The next season, Calipari took the program to the next level, reaching the Final Four before falling to eventual national champion UConn. Despite losing three players from the 2011 runner-up team, the progression reached the pinnacle of college basketball in year three. Led by the #1 recruiting class in the nation – featuring National Player of the Year Anthony Davis and All-American Michael Kidd-Gilchrist – Kentucky won the 2012 national championship, going 38-2 overall and 16-1 in the SEC. The 38 wins tied the NCAA record for most victories in a season (matching his own mark set at Memphis in 2007-08). The 2011-12 team was later tabbed the team of the decade by the AP.

Kentucky’s 21-win season in Calipari’s fourth season was not enough to receive an NCAA bid. However, the following year, the 2013-14 Wildcats were NCAA runners-up, beating three teams in the NCAA Tournament that were in the Final Four the previous year. Kentucky rode that momentum the following year. With the core of the 2014 team returning and adding one of the top recruiting classes, the Cats used a two-platoon system to win its first 38 games of 2014-15, marking the third time Calipari matched his own NCAA record for wins in a season, before losing in the Final Four. For that historic 2014-15 season, he earned National Coach of the Year from the AP, Naismith and NABC.

Over the next four seasons, Kentucky played in four NCAA Tournaments, reaching the Sweet 16 three times including two Elite 8s. In 2019-20, the Wildcats were on their way to another NCAA Tournament, posting a 25-6 record and winning the SEC regular-season crown, before the SEC and NCAA Tournaments were cancelled due to COVID-19.

The remnants of COVID carried over to 2020-21 and Kentucky did not reach the postseason. However, in each of his last three years with the Wildcats, Kentucky went 71-30 (.703), finishing among the SEC’s top three teams each year and earning NCAA Tournament berths each year.

At Memphis

After his NBA tenure, Calipari returned to the college game in 2000 at Memphis, where he led the Tigers to the 2008 NCAA title game. Memphis’ 38 wins in 2007-08 set the NCAA record for most wins in a single season (a number he tied twice at UK). As a result, Calipari was named the Naismith National Coach of the Year for a second time in his career.

Calipari, the 2009 Sports Illustrated National Coach of the Year, led the Tigers to nine straight 20-win campaigns and nine consecutive postseason appearances, the only Memphis coach to do that. He posted 252 wins — 28.0 wins per season — as the Tigers’ head coach, making him the winningest coach in school history.

He was named C-USA Coach of the Year three times and his 2006 and 2008 Tigers were #1 seeds in the NCAA Tournament. Over his last five seasons at Memphis, the Tigers won 30 games each year and posted a 61-1 C-USA record.

NBA Experience

From 1996–99, Calipari served as the head coach and executive VP of basketball operations for the New Jersey Nets. The 1997-98 Nets reached the NBA playoffs before losing to the eventual NBA champion Chicago Bulls in the first round. He additionally served as an assistant coach under Larry Brown with the Philadelphia 76ers for the 1999-2000 season. That squad reached the second round of the NBA Playoffs.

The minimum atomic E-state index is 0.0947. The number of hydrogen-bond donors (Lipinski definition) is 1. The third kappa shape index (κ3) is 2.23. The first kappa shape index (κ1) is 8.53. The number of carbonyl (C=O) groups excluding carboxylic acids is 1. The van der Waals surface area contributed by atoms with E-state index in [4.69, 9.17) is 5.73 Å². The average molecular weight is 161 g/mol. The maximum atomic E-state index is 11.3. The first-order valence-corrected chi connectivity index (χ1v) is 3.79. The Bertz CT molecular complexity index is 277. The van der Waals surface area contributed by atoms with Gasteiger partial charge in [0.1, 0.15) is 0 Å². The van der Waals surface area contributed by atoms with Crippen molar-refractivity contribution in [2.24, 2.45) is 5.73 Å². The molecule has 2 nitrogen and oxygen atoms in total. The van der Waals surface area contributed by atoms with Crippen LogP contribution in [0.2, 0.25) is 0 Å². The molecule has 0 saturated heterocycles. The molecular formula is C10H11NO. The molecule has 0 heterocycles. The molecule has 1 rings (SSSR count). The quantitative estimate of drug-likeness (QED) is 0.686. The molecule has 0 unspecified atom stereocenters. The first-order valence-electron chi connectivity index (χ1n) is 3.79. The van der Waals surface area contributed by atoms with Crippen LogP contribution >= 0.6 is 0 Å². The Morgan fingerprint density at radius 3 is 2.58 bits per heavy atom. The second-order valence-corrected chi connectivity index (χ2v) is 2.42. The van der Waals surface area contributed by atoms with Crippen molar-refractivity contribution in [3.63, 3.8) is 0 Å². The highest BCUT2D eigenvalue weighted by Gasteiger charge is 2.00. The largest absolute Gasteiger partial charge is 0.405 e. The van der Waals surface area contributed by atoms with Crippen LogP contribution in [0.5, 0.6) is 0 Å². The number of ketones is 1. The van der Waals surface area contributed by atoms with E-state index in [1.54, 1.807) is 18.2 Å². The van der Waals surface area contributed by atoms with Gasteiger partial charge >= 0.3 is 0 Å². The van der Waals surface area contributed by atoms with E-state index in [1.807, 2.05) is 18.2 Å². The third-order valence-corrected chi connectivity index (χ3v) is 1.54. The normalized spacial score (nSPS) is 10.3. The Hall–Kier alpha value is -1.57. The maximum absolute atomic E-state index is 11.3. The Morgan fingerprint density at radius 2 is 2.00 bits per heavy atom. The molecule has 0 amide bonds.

At UMass

Calipari started his head-coaching career at UMass in 1988-89, guiding a struggling program to the top of college basketball, capped off by a Final Four appearance in 1996.

At 29, when he was named head coach, Calipari’s first two Minutemen teams went 27-32. In year three (1992), UMass won its first Atlantic 10 championship with a 30-5 overall record, including a 13-3 mark in league play. The ’92 campaign was highlighted with a 77-71 overtime win over Syracuse in an East Regional second-round game to lead UMass to its first NCAA Sweet 16 appearance.

Including that 1992 season, UMass won five-straight A10 titles while compiling a 66-12 league record over the span and made five straight NCAA Tournaments including three Sweet 16s.

Calipari’s 1995-96 team posted a 35-2 record and reached the Final Four. He was named the 1996 Naismith National Coach of the Year and The Sporting News National Coach of the Year. He was also named the A10 Coach of the Year for the third time in four years.

In addition to his Naismith National Coach of the Year honors in 1996, Calipari was a Naismith Coach of the Year finalist in 1994 and 1995. He was the USBWA District I Coach of the Year in 1993.

Born: February 10, 1959
Hometown: Moon Township, Pa. (Moon Area HS, 1978)
Collegiate Career: UNC Wilmington (1978-80); Clarion (1980-82)
Alma Mater: Clarion, 1982 (Marketing)
Family: Wife: Ellen; Children: Erin, Megan, Brad

1982–85       Kansas (Associate Assistant Coach)
1985–88       Pittsburgh (Assistant Coach)
1988-96        UMass (Head Coach)
1986–99       New Jersey Nets (Head Coach and Executive VP of Basketball Operations)
1999–00       Philadelphia 76ers (Assistant Coach)
2000–09       Memphis (Head Coach)
2009–24       Kentucky (Head Coach)
2024–pres.   Arkansas (Head Coach)